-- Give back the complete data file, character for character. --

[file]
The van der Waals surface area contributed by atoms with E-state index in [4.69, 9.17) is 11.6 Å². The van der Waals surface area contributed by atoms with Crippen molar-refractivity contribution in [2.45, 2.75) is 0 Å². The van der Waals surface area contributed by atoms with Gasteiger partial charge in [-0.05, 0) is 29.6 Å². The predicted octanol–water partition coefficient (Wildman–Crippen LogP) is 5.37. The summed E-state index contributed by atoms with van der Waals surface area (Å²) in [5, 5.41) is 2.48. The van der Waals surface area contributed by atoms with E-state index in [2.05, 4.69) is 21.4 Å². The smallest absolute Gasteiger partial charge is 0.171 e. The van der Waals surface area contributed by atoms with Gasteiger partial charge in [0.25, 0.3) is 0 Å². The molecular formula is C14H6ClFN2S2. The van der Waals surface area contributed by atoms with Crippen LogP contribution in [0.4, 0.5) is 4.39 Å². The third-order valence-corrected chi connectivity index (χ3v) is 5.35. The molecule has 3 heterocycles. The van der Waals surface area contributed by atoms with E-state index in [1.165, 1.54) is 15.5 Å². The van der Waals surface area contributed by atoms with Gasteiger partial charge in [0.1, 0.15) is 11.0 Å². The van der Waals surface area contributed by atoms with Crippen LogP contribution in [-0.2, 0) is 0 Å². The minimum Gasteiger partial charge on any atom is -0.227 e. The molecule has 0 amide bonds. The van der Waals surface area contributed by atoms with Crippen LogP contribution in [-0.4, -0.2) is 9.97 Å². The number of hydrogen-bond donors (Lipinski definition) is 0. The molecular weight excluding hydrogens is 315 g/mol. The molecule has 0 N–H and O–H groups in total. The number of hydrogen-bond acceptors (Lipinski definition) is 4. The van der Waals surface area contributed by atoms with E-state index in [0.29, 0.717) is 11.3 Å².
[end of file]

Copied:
The van der Waals surface area contributed by atoms with E-state index in [4.69, 9.17) is 11.6 Å². The van der Waals surface area contributed by atoms with Crippen molar-refractivity contribution in [2.45, 2.75) is 0 Å². The van der Waals surface area contributed by atoms with Gasteiger partial charge in [-0.05, 0) is 29.6 Å². The predicted octanol–water partition coefficient (Wildman–Crippen LogP) is 5.37. The summed E-state index contributed by atoms with van der Waals surface area (Å²) in [5, 5.41) is 2.48. The van der Waals surface area contributed by atoms with E-state index in [2.05, 4.69) is 21.4 Å². The smallest absolute Gasteiger partial charge is 0.171 e. The van der Waals surface area contributed by atoms with Gasteiger partial charge in [0.25, 0.3) is 0 Å². The molecular formula is C14H6ClFN2S2. The van der Waals surface area contributed by atoms with Crippen LogP contribution in [0.4, 0.5) is 4.39 Å². The third-order valence-corrected chi connectivity index (χ3v) is 5.35. The molecule has 3 heterocycles. The van der Waals surface area contributed by atoms with E-state index in [1.165, 1.54) is 15.5 Å². The van der Waals surface area contributed by atoms with Gasteiger partial charge in [0.1, 0.15) is 11.0 Å². The van der Waals surface area contributed by atoms with Crippen LogP contribution in [-0.2, 0) is 0 Å². The minimum Gasteiger partial charge on any atom is -0.227 e. The molecule has 0 amide bonds. The van der Waals surface area contributed by atoms with Crippen LogP contribution in [-0.4, -0.2) is 9.97 Å². The number of hydrogen-bond donors (Lipinski definition) is 0. The molecular weight excluding hydrogens is 315 g/mol. The molecule has 0 N–H and O–H groups in total. The number of hydrogen-bond acceptors (Lipinski definition) is 4. The van der Waals surface area contributed by atoms with E-state index in [0.29, 0.717) is 11.3 Å².